A rendering of The Shops & Restaurants at Hudson Yards.

More than 6,800 stores will close this year, including hundreds of department stores, whose exit from shopping centers could spur other tenants to leave. While the anchors’ importance has declined in recent years as consumers have shifted to e-commerce, many specialty stores still depend on them to generate foot traffic. Co-tenancy agreements, triggered by in-line stores, can redress leasing developments that negatively impact them. Smaller stores use an anchor’s departure to win concessions from landlords such as rent reductions and terminating a lease with little or no penalty.

There will be additional department stores turning out the lights or drastically reducing their presence. To reach previous levels of profitability, J.C. Penney would need to shutter one-third of its stores, Nordstrom, nearly one-quarter, and Macy’s about 9 percent of its fleet, according to a report by Green Street Partners.

Specialty stores typically pay the brunt of mall common charges, but the unprecedented number of anchors going dark has given the smaller retailers more clout in their negotiations with mall owners. “Keeping the specialty stores happy is key because department stores and other anchors aren’t the key to a mall’s future,” said a retailer. “Specialty stores pay the bulk of the rent, since in many cases, shopping centers wooed department stores with free rent and built out their boxes.”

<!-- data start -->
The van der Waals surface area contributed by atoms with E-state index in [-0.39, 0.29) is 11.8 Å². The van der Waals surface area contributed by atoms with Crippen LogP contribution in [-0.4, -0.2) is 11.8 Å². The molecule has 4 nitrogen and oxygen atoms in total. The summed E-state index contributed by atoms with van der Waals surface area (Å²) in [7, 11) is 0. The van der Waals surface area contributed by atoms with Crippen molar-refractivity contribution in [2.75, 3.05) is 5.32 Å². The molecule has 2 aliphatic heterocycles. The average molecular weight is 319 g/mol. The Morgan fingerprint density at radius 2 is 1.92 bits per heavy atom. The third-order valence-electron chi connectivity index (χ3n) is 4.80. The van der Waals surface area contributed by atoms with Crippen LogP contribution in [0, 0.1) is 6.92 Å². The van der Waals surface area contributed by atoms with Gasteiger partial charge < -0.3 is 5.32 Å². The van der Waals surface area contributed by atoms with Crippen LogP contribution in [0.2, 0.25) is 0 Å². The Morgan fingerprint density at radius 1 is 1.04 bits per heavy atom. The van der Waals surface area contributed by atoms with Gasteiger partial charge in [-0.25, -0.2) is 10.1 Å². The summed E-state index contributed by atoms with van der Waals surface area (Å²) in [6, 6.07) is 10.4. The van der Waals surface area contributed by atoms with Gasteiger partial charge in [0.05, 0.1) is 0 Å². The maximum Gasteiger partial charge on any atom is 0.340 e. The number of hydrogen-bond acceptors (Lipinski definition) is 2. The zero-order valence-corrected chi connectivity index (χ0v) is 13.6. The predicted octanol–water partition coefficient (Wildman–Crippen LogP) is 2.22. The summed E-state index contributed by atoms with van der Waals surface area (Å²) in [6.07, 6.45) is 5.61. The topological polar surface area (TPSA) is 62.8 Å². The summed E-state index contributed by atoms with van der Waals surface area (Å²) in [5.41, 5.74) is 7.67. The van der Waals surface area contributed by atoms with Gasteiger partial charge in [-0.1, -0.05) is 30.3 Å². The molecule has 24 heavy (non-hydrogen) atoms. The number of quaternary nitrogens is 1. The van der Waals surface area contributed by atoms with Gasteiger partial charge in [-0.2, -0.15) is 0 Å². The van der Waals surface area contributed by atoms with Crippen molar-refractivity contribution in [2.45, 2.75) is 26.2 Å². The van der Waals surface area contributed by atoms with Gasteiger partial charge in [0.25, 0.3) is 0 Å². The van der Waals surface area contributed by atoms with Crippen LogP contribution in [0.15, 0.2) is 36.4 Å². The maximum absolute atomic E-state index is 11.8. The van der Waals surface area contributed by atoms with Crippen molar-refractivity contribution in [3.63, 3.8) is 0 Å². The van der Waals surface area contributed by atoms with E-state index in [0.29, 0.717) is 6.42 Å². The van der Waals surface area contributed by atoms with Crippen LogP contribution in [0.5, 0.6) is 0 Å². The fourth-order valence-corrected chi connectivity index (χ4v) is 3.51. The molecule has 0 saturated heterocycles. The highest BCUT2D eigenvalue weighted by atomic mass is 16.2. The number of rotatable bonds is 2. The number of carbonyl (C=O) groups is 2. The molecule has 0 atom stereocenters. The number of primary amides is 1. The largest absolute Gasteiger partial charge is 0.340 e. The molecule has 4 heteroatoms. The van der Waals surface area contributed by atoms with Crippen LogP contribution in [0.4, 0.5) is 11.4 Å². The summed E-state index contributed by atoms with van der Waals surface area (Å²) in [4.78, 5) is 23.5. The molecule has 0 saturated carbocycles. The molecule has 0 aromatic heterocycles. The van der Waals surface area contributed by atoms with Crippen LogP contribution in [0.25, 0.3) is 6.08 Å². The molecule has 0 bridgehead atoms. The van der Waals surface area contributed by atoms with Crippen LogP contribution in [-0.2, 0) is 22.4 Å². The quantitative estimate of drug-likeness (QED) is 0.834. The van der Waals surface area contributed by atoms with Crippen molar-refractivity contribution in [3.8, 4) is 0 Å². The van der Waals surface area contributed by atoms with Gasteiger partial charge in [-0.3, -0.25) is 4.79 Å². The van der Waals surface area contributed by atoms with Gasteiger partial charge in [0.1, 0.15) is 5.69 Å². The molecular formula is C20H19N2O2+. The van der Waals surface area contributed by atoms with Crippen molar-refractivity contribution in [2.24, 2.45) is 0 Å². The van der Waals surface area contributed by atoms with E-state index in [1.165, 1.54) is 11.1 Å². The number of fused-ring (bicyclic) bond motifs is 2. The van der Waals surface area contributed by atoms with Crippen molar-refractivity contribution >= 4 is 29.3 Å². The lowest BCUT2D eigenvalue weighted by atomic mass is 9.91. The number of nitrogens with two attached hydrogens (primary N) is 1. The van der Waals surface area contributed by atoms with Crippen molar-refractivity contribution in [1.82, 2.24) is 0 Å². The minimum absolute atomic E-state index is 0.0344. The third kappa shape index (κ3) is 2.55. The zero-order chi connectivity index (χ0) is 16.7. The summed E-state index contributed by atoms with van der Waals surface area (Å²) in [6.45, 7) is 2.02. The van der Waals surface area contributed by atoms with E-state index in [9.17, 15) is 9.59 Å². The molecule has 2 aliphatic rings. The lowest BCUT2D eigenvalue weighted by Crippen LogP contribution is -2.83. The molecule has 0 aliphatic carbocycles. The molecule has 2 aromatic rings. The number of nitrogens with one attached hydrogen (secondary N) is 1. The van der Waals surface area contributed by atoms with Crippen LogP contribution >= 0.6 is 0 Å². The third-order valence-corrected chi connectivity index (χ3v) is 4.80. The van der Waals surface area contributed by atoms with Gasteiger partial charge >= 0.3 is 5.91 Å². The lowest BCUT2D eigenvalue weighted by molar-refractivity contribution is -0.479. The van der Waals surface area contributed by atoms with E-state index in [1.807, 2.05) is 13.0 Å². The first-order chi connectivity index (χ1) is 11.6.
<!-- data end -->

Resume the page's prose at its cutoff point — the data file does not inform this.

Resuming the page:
Department stores have their own pacts with shopping centers, called reciprocal easement agreements. And while they certainly don’t attract shoppers the way they once did, anchors can use the agreements to hold sway over a mall’s attempts to redevelop a property and lease space to new tenants. REITs’ thwarted plans to introduce gyms and medical offices to their centers — the types of tenants that don’t compete with the Internet — were often shot down by department stores. Anchors have also objected to changes in exterior signage and are extremely possessive of their parking areas. Landlords, out of frustration, have been known to pay department stores as much as several million dollars for their cooperation, according to sources.

How much leverage is exerted by each side and how much one party concedes to the other, is subject to market changes. “The leverage game has turned the tables,” said Robert K. Futterman, founder and chief executive officer of RKF. “In three to five years, tenants will have the option to trigger co-tenancy agreements, which could come into play if sales or occupancy at a mall doesn’t reach certain [sales] levels projected by developers. Projects like Hudson Yards, the Seaport District and Brookfield Place will be affected.”